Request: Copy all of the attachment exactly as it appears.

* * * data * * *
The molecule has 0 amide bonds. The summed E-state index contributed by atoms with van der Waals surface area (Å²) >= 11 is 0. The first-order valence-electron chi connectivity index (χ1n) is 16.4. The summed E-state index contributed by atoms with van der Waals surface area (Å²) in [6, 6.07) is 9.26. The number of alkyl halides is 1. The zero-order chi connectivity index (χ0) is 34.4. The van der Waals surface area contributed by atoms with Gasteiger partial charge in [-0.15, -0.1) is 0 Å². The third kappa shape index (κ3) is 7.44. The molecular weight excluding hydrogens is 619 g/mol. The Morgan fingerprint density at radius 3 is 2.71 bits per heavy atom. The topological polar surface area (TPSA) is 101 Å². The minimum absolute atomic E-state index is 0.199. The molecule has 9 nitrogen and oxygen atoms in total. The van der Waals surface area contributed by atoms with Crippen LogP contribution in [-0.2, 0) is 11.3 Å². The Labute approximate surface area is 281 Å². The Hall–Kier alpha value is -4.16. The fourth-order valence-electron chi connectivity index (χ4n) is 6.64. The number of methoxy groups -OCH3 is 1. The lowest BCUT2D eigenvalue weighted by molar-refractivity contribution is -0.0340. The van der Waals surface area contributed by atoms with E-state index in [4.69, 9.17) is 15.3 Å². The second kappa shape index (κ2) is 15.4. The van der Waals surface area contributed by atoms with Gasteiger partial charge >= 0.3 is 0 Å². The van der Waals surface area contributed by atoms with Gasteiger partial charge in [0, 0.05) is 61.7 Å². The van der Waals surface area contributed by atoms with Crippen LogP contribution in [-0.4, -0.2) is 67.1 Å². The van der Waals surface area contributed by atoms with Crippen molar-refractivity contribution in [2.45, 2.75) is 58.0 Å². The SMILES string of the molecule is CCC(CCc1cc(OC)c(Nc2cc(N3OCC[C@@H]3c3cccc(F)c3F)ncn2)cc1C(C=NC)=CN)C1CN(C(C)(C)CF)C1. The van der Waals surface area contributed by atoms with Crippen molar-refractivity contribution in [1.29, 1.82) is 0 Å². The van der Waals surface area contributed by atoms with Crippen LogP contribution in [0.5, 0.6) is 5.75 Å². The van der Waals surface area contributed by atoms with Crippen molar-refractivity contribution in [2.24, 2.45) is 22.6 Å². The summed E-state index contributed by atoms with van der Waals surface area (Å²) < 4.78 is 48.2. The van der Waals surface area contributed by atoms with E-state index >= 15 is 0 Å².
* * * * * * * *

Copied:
The molecule has 0 amide bonds. The summed E-state index contributed by atoms with van der Waals surface area (Å²) >= 11 is 0. The first-order valence-electron chi connectivity index (χ1n) is 16.4. The summed E-state index contributed by atoms with van der Waals surface area (Å²) in [6, 6.07) is 9.26. The number of alkyl halides is 1. The zero-order chi connectivity index (χ0) is 34.4. The van der Waals surface area contributed by atoms with Gasteiger partial charge in [-0.15, -0.1) is 0 Å². The third kappa shape index (κ3) is 7.44. The molecular weight excluding hydrogens is 619 g/mol. The Morgan fingerprint density at radius 3 is 2.71 bits per heavy atom. The topological polar surface area (TPSA) is 101 Å². The minimum absolute atomic E-state index is 0.199. The molecule has 9 nitrogen and oxygen atoms in total. The van der Waals surface area contributed by atoms with Crippen LogP contribution in [-0.2, 0) is 11.3 Å². The Labute approximate surface area is 281 Å². The Hall–Kier alpha value is -4.16. The fourth-order valence-electron chi connectivity index (χ4n) is 6.64. The number of methoxy groups -OCH3 is 1. The lowest BCUT2D eigenvalue weighted by molar-refractivity contribution is -0.0340. The van der Waals surface area contributed by atoms with E-state index in [4.69, 9.17) is 15.3 Å². The second kappa shape index (κ2) is 15.4. The van der Waals surface area contributed by atoms with Gasteiger partial charge >= 0.3 is 0 Å². The van der Waals surface area contributed by atoms with Gasteiger partial charge in [0, 0.05) is 61.7 Å². The van der Waals surface area contributed by atoms with Crippen LogP contribution in [-0.4, -0.2) is 67.1 Å². The van der Waals surface area contributed by atoms with Crippen molar-refractivity contribution in [2.45, 2.75) is 58.0 Å². The SMILES string of the molecule is CCC(CCc1cc(OC)c(Nc2cc(N3OCC[C@@H]3c3cccc(F)c3F)ncn2)cc1C(C=NC)=CN)C1CN(C(C)(C)CF)C1. The van der Waals surface area contributed by atoms with Crippen molar-refractivity contribution in [1.29, 1.82) is 0 Å². The van der Waals surface area contributed by atoms with Crippen LogP contribution in [0.5, 0.6) is 5.75 Å². The van der Waals surface area contributed by atoms with Crippen molar-refractivity contribution in [2.24, 2.45) is 22.6 Å². The summed E-state index contributed by atoms with van der Waals surface area (Å²) < 4.78 is 48.2. The van der Waals surface area contributed by atoms with E-state index >= 15 is 0 Å².